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even MDs get TC

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  • even MDs get TC

    Hello to everyone --

    I've spent a great deal of time today reading the posts on the site. I can sincerely empathize with everyone going through this process, both as the girlfriend and as an "almost" medical professional. I will graduate from Indiana University School of Medicine in May, and will stay to do a residency in Anesthesia. My boyfriend with TC is a Surgery resident here also, which is ironically wonderful, becuase he knows first-hand many of the world reknown surgeons and oncologists here who have been and will continue to treat him.

    In retrospect, I should have suspected something was amiss, but the one symptom were very vague -- lower back pain -- so my boyfreind simply prescribed himself some muscle relaxants. It wasn't until he had a supraclavicular node -- known as a "Virchow's node" in med-speak, typically a harbringer of doom for the abdominal cavity -- that we thought he might need a lymph node biopsy. Think of that anger you have against the GP, internist or person who didn't diagnose the TC in your life -- I felt like that against myself.

    He has Stage IIIC non-seminoma, with all the types mixed in, and as we discovered this week, with a new met (probably teratoma) to his lung. In this case, knowing what I do about medicine makes things easier and harder; there is sometimes a burden that comes with knowing "too much" -- being able to see how large his retroperitoneal nodes are without a radiologist's read was difficult, as they were quite large on presentation; but it's also nice to be able to understand all the bloodwork.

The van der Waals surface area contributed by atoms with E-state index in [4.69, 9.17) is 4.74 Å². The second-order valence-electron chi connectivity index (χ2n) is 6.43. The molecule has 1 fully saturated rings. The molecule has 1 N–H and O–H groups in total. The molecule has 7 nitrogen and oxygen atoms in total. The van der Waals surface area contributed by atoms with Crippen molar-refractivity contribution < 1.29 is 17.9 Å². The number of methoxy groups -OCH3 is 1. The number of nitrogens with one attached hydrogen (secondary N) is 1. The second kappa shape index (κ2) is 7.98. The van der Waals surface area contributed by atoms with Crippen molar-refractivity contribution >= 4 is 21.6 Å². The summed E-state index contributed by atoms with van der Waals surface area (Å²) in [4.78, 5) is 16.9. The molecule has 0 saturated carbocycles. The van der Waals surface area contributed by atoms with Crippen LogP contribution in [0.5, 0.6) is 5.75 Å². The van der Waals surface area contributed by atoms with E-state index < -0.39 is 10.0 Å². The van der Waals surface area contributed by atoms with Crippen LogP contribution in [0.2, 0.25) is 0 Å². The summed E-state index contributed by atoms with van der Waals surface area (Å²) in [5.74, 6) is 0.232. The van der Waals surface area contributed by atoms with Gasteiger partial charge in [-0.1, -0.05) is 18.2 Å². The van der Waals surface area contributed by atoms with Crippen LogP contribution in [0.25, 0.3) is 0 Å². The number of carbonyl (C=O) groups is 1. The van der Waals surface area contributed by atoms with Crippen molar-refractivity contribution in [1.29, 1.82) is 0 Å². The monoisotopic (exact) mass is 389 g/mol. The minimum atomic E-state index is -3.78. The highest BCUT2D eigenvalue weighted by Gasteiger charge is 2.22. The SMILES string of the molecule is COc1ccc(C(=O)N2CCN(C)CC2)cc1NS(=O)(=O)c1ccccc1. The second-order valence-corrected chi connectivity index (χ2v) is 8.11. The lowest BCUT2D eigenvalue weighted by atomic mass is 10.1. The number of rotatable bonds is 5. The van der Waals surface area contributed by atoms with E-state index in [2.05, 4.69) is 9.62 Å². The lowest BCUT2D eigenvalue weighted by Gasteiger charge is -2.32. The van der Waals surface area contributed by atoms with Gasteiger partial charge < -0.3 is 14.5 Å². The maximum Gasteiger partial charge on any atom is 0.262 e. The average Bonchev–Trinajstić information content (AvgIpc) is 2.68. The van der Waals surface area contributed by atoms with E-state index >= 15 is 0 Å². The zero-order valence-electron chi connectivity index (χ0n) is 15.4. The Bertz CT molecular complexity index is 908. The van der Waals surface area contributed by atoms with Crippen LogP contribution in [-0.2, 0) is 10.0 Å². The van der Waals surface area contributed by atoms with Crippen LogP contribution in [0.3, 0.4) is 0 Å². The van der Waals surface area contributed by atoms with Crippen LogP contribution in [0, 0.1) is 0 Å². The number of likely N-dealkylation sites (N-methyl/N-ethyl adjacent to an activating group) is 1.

Going through this process has taught me a lot about what I don't learn in school -- about waiting time, scheduling, insurance -- and how we order test without really thinking about the person (but instead thinking about their ultimate well-being.) It's taught me about what kind of an MD I want to be in a few months, and my boyfriend is going to be a fantastic surgeon as a result, I have no doubt.

    Just wanted to post to say thanks to all the people whom write -- it's cathartic to put it down, and nice to feel like part of a group. Thanks for reading.

  • #2
    I'm glad you found us and hope you'll stick around. If your boyfriend had to have advanced testicular cancer, you sure couldn't ask to be anywhere better than where you are!
    right inguinal orchiectomy 6/5/2003 > nonseminoma, stage I > surveillance > L-RPLND 6/24/2005 for recurrence, suspected teratoma but found seminoma, stage II > chylous ascites until 9/2005 > surveillance and "all clear" since

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